VEIC reduces the economic and environmental costs of energy use. It has been in operation since 1986, and has influenced the nation’s energy efficiency activity. It was the first organization to administer a statewide energy efficiency utility, Efficiency Vermont (2000). In 2011, VEIC started similar entities in both the District of Columbia Sustainable Energy Utility and Efficiency Smart in Ohio. VEIC does business in 70% of the United States and has a staff of more than 300 professionals in energy engineering, low-income energy advocacy, transportation efficiency, renewable energy, policy, marketing, advanced technical analysis, and the full complement of services supporting this expertise.
VEIC and the PPESCO idea
The PPESCO concept grew from a need VEIC has seen in the rural, suburban, and urban environments in which it operates: Many public-purpose buildings are just too small to be profitable for large-scale energy services, and yet they are too large or complex for utility efficiency programs that have limited funds.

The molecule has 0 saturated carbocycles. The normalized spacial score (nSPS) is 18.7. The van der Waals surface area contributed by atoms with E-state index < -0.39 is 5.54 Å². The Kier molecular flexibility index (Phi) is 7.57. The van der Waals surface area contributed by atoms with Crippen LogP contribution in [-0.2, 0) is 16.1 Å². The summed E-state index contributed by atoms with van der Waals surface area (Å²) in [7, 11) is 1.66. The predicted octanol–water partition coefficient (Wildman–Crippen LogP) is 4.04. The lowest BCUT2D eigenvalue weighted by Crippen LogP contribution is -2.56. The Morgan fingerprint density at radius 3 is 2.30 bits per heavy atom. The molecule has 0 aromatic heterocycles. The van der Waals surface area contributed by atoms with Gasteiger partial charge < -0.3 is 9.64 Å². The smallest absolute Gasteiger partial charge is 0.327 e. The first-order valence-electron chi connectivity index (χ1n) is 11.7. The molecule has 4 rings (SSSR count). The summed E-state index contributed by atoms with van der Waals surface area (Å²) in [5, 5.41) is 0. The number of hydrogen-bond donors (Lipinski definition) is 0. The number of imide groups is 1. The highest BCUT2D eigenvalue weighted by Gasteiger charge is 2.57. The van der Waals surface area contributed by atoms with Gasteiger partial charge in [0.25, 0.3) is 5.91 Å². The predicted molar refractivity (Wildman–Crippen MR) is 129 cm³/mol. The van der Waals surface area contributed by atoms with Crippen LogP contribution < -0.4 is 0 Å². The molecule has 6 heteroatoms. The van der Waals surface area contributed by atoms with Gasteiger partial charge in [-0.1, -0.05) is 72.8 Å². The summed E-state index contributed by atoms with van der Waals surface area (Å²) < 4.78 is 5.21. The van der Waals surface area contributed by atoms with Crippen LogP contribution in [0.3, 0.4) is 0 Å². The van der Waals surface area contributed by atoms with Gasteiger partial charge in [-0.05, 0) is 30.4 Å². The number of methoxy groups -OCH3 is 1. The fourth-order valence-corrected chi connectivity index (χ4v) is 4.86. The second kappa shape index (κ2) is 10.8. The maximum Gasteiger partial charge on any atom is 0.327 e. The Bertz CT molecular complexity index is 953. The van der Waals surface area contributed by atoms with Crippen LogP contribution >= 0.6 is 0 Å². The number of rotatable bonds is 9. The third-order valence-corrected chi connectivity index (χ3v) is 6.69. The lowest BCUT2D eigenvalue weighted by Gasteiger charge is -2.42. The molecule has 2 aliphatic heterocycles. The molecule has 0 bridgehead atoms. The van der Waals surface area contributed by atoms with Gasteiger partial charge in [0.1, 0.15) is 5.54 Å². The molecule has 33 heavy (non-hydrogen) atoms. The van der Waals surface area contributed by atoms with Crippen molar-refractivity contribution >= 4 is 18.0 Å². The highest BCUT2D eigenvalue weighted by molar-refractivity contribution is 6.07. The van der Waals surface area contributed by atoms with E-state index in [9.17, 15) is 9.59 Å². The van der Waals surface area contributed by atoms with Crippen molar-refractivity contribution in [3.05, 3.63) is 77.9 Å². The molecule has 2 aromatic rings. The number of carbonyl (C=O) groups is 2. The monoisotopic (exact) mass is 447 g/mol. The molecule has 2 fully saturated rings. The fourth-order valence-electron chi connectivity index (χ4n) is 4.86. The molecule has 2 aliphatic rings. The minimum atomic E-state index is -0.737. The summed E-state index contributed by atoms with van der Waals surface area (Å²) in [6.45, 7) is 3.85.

The PPESCO idea, as described on this site, is the mission-focused variation of an enduring idea that the value of saved energy can finance the cost of energy improvements.
The PPESCO brings this proven and powerful concept to buildings' in markets that have been chronically underserved.
Leadership in the industry
VEIC has provided energy services to public buildings since its inception. Starting early with municipal buildings and multifamily affordable housing, VEIC has now applied a creative approach, PPESCO, to whole-building energy improvements in underserved markets of buildings we all use. PPESCO fills an important gap in energy service delivery while also improving occupants’ lives through lower energy costs and better building durability.
This website opens up that approach to interested energy entrepreneurs, to owners of public-purpose buildings, and to investors, so that the PPESCO idea can grow.
VEIC’s leadership in creating and advancing energy improvements through policy and implementation has led a generation of entrepreneurs, utility programs, and regulators to accept energy efficiency as an energy resource—that is, as a method for making energy available for use. The least expensive form of energy is energy that is not used; this is the thinking behind energy efficiency. VEIC has also applied this thinking to its portfolio of work in transportation efficiency and biomass energy.